Gray-haired desktop virtualization specialists may remember Parallels as the developer of Virtuozzo Containers, a containerized application hosting solution for Windows Server that provides a halfway house between RDSH sessions and full server virtualization. Parallels is back in the desktop virtualization news after having announced its acquisition of 2X Software. This move brings mobile device management, VDI, and RDSH to the company’s current portfolio of Linux and Windows containers, a Type 2 hypervisor for OS X, and service provider–focused web server management tools. In a prepared statement announcing the acquisition, Parallels President Jack Zubarev said, “We see huge synergies with Parallels Access and Parallels Desktop products and are excited about the potential 2X solutions brings to us.”
I can’t help but feel that this is a misstep for Parallels. 2X Software’s products consist of 2X Remote Application Server (a basic VDI and RDSH broker/management service) and 2X Mobile Device Management (MDM). Bringing 2X and Parallels together doesn’t add enough to create a viable workspace suite, and looked at individually, they don’t do enough to ignite the marketplace. While there is nothing wrong with either product per se, both exist in extremely competitive markets and have little with which to differentiate themselves from better-known alternatives. 2X Remote Application Server (RAS) must compete not only with the out-of-the-box Microsoft VDI and RDSH implementations, but also against vWorkspace, Dell’s enterprise-class but budget-priced VDI/RDSH platform, and against Virtual Bridges’ VERDE, which has recently been sold to converged infrastructure appliance startup NIMBOXX. At a time when an experienced VDI software vendor such as NComputing can find itself in trouble and up for sale, it’s hard to see how Parallels can make it work. The growing DaaS market does not hold out much of a lifeline either; 2X RAS lacks essential support for multi-tenancy, creating significant management overhead for anyone attempting to implement it as a DaaS platform.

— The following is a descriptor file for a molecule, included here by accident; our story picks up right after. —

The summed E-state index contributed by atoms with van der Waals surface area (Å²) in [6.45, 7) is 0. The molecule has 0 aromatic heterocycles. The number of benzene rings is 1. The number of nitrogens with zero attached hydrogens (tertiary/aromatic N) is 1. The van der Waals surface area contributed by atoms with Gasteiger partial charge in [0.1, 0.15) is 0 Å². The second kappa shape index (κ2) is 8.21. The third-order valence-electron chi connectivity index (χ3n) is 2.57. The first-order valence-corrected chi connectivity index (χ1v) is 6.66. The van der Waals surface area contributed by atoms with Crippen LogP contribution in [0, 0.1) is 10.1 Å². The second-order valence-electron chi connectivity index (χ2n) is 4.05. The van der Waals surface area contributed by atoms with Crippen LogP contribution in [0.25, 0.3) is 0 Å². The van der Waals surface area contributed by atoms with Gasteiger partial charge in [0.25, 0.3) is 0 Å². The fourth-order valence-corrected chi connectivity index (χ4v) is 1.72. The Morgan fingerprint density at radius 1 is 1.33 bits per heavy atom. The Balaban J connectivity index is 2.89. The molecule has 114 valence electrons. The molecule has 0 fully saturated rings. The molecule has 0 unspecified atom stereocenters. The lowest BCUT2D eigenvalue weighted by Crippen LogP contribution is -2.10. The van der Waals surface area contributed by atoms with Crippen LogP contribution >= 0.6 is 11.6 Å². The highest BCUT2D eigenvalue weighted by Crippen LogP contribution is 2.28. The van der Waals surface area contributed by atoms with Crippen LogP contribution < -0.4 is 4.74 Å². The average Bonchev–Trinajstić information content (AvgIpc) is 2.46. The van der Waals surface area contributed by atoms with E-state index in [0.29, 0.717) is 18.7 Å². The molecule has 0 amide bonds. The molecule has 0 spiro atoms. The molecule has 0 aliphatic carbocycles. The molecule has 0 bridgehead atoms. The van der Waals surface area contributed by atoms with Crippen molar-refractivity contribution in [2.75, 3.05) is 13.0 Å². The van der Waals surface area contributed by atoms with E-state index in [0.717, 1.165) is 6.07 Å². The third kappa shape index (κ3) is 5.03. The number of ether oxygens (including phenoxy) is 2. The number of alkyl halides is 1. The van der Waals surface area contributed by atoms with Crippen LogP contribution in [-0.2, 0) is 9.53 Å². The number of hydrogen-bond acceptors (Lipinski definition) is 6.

In a similar vein, 2X MDM has a small and shrinking opportunity. Mobile device management in general has been superseded by the richer enterprise mobility management platforms that better suit mixed enterprise and employee owned devices. For 2X MDM to compete, it will have to gain new features and transition to a cloud services model in short order.
Rather than following the acquisitions track and diluting its focus, I think Parallels would have been better off focusing its resources on riding the containerization trend. While Virtuozzo Containers has disappeared from view among enterprise customers, supplanted by full hypervisor-based virtualization, Parallels has thrived in the service provider market. There, its containers technology provides the backbone for many hosting providers’ virtual private server (VPS) offerings. Its support for both Windows and Linux hosts is a strength. Parallels understands containerization, and its container implementation is arguably superior to that of RHEL. With both Linux and Windows containerization solutions, Parallels is well placed to capitalize on the adoption of containers by enterprise customers looking to contain the growing costs of hypervisor-based virtualization.